After growing up on a grazing block, Jessica loves that she can provide a similar lifestyle for her three children and bring them to work every day. Seeing and experiencing their love and passion for the land and animals drives her to want to do great things for the future of the industry, which is reflected in what’s planned for the Otago conference.

"We want attendees to get more knowledge and insight into the land and water plan, to start thinking about investment opportunities for their futures on and off-farm, and to have a connection with other attendees at the conference."

Rebecca Green (Canterbury conference chair)

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Rebecca Green

"You could say I’ve been a little ball of energy since I started my DWN journey," explains Rebecca about her decision to step forward as the regional chair for the DWN2021 Canterbury conference.

Already contract milking 780 cows in Cheviot with her husband, three staff, three kids, and a menagerie of animals, her journey with Dairy Women’s Network began 18 months ago at a workshop where she immediately asked if there was a volunteer regional leader role open. Four months later, she got the call and she’s been making her mark on DWN and the industry ever since.

As a self-described "personal development junkie", Rebecca hasn’t stopped moving. She’s also been working to complete a Certificate in Animal Husbandry, joined the Rural Advocacy Network, and recently joined the North Canterbury Federated Farmers team, so she jumped at the chance to chair the Canterbury conference and be part of something that fostered her passion for building a connection between women.

But it’s not just dairy women that Rebecca is passionate about supporting. She loves getting the six dairy farms around Cheviot together for BBQs and catch-ups and connecting their foreign staff with foreign staff from other local farms.

"I love that there’s this collective of amazing men and women striving for success, for survival, for happiness, and for a better family life all while being challenged and tested – sometimes beyond the limits – but working to create this amazing product that provides for the whole country."

Rebecca’s keen to help the industry move forward after the past year and sums it up best in her vision for the Canterbury conference.

"2020 was a year in history but we want to make 2021 a year that women will love and remember. We’re focusing on what matters now: mental health and wellbeing; what to do with our money and our future; freshwater and what it means for us as farmers; owning your space and believing in yourself; that it’s OK to have struggles; and recognising women’s valuable contributions to the farm, to family, and to the community."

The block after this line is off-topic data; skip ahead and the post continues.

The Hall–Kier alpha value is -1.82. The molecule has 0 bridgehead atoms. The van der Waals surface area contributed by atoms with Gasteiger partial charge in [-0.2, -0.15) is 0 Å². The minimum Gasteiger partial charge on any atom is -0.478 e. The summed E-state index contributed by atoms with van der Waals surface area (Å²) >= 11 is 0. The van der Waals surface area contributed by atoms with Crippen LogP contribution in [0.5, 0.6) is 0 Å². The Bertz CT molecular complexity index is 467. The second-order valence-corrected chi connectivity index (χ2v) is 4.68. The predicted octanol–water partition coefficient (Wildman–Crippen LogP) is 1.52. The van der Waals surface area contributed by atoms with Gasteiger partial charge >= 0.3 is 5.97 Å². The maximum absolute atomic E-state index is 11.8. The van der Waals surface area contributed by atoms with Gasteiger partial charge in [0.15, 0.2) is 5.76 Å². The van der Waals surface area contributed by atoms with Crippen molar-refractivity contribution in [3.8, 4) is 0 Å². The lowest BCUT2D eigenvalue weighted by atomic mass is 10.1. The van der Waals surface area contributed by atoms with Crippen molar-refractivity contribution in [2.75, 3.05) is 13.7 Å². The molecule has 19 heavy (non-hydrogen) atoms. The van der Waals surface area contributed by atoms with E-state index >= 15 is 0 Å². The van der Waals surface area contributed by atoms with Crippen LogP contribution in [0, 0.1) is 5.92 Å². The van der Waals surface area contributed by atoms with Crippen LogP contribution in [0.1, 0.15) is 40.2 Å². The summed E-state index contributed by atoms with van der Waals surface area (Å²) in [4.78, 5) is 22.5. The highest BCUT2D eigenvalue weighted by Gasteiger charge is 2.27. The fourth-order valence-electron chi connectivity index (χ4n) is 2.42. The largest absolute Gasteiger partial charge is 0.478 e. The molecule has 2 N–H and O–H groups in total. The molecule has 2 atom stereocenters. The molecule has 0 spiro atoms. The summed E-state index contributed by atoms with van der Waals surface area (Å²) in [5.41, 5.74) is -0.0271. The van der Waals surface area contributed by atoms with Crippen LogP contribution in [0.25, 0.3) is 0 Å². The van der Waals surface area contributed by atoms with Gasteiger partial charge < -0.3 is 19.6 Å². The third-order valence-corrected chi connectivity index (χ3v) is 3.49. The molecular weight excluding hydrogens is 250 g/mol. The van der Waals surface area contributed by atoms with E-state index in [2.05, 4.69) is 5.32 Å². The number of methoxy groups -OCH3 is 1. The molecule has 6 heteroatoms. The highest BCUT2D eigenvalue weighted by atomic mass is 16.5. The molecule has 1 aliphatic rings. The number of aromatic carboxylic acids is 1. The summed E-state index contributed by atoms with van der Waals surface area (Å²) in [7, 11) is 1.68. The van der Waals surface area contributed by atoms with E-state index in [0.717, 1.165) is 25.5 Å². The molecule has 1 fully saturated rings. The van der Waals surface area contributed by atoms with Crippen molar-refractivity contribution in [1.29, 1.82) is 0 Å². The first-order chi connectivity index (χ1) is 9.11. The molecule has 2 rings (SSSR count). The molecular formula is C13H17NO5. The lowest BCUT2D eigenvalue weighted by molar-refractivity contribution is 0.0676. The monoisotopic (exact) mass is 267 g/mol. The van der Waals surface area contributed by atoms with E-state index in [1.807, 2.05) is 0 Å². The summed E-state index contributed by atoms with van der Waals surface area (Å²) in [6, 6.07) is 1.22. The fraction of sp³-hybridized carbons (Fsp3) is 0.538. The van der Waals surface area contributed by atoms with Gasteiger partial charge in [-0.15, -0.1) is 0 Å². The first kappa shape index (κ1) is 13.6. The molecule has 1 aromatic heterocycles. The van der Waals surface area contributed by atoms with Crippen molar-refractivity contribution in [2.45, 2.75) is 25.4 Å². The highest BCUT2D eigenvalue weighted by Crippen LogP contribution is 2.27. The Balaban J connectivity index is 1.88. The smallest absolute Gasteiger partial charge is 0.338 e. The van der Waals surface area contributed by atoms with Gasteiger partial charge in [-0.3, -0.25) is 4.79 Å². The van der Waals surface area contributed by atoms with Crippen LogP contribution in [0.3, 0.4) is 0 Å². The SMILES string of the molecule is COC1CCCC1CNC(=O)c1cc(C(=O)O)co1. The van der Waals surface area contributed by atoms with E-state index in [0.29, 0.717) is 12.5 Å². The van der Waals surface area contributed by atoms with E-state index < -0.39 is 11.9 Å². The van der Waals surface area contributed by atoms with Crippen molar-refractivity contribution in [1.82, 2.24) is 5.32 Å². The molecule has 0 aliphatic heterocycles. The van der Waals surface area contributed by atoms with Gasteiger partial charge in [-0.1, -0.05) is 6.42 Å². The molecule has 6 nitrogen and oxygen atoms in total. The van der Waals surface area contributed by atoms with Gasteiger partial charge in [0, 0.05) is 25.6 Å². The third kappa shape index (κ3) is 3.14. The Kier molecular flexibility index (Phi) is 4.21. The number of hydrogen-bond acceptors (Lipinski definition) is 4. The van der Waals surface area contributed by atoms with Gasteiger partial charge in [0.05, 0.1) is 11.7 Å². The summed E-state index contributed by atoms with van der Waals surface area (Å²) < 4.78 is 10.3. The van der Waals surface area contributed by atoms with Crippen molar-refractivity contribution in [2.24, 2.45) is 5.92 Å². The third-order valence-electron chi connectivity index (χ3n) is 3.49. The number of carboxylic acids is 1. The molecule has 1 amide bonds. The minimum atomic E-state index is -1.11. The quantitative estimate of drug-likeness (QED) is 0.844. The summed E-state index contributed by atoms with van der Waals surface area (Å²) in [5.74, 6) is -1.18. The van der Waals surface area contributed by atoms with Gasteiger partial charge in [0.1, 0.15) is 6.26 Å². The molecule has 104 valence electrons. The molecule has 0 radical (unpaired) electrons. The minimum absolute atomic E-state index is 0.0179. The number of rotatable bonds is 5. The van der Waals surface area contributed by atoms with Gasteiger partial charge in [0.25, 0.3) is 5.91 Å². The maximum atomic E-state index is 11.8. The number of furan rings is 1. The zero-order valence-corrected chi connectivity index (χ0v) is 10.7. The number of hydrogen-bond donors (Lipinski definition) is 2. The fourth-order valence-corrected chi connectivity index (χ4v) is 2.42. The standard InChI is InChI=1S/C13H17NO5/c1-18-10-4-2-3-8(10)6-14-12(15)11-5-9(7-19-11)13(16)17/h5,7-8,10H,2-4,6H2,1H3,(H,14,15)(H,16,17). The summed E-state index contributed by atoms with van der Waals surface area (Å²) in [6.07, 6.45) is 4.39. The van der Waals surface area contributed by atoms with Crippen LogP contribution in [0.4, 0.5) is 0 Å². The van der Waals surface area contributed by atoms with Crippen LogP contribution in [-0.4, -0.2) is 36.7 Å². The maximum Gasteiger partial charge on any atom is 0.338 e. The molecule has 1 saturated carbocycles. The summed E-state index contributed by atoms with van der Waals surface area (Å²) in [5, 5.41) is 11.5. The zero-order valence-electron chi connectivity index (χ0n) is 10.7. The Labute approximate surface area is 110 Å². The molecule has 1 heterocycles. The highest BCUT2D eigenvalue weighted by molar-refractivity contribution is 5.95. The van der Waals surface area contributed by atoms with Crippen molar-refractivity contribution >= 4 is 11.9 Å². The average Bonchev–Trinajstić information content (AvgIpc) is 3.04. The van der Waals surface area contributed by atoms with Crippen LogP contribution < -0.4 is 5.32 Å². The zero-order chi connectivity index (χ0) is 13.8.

Nicola Bryant (Waikato conference co-chair)

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Nicola Bryant

Nicola’s passion for people and the industry she grew up in was the reason she stepped forward to be a co-chair for the Waikato conference. Originally from South Africa, Nicola’s journey in dairy started when she was a child.

"My family in South Africa had been dairy farming but at the age of seven, we moved to town," she explains. "My father has always worked in the agriculture sector with grain line handling and silos, so I’ve always been aware of agriculture and the role it plays in society."

After moving to New Zealand in 2005, she entered the industry through relief milking before working as a farm assistant and calf rearer. Now she and her husband Michael contract milk 235 cows in South Taranaki, helped by their two children, with Nicola working to build the business and manage compliance, paperwork, and financials. She also steps in when needed for calving, mating, drafting, herd testing, or to give Michael a milking off.

Nicola attended DWN events regularly, and when she stopped contracting for DairyNZ as a Dairy Connect co-ordinator, she found herself signing up as a volunteer regional leader for the area to keep connected from a networking perspective. A year later, the role of Waikato conference co-chair was too good to pass up.

"It was a perfect opportunity for me to grow and develop my leadership abilities, and I love being involved in planning and organising events," she says. "I am passionate about communities, forming networks, and connecting people. I’m a firm believer that you get back what you put in."

Already a mentor for Primary ITO and on several community committees, Nicola is enjoying the challenge of organising the Waikato conference.

"We have some great sessions planned for the day, from a session on what success looks like to you to an environmental workshop and a guest panel.

"We’ve also planned a great breakfast and guest speaker for the next day, on-board the Chris Jolly catamaran while we explore Lake Taupo and see the Maori rock carvings."